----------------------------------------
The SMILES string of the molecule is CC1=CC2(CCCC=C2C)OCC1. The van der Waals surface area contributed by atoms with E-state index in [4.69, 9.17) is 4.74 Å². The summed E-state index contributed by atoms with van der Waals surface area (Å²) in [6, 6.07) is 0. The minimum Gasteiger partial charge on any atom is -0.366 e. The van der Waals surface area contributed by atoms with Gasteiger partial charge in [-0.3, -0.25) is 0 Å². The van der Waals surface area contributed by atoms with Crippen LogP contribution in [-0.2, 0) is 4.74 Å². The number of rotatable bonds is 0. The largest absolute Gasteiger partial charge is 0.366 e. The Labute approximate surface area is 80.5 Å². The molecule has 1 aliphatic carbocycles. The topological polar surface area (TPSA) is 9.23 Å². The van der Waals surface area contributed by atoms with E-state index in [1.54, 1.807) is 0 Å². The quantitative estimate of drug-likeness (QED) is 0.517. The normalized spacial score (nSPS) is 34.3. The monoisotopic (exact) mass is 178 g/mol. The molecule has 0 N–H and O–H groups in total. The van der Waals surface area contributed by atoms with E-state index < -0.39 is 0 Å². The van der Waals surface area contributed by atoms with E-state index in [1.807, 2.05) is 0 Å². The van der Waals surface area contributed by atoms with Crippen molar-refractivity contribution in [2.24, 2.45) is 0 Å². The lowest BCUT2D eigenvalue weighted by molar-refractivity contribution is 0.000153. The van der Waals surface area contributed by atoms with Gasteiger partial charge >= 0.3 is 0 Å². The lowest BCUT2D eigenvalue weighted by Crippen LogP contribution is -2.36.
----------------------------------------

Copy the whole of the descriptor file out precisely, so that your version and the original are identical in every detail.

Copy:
The SMILES string of the molecule is CC1=CC2(CCCC=C2C)OCC1. The van der Waals surface area contributed by atoms with E-state index in [4.69, 9.17) is 4.74 Å². The summed E-state index contributed by atoms with van der Waals surface area (Å²) in [6, 6.07) is 0. The minimum Gasteiger partial charge on any atom is -0.366 e. The van der Waals surface area contributed by atoms with Gasteiger partial charge in [-0.3, -0.25) is 0 Å². The van der Waals surface area contributed by atoms with Crippen LogP contribution in [-0.2, 0) is 4.74 Å². The number of rotatable bonds is 0. The largest absolute Gasteiger partial charge is 0.366 e. The Labute approximate surface area is 80.5 Å². The molecule has 1 aliphatic carbocycles. The topological polar surface area (TPSA) is 9.23 Å². The van der Waals surface area contributed by atoms with E-state index in [1.54, 1.807) is 0 Å². The quantitative estimate of drug-likeness (QED) is 0.517. The normalized spacial score (nSPS) is 34.3. The monoisotopic (exact) mass is 178 g/mol. The molecule has 0 N–H and O–H groups in total. The van der Waals surface area contributed by atoms with E-state index < -0.39 is 0 Å². The van der Waals surface area contributed by atoms with E-state index in [1.807, 2.05) is 0 Å². The van der Waals surface area contributed by atoms with Crippen molar-refractivity contribution in [2.24, 2.45) is 0 Å². The lowest BCUT2D eigenvalue weighted by molar-refractivity contribution is 0.000153. The van der Waals surface area contributed by atoms with Gasteiger partial charge >= 0.3 is 0 Å². The lowest BCUT2D eigenvalue weighted by Crippen LogP contribution is -2.36.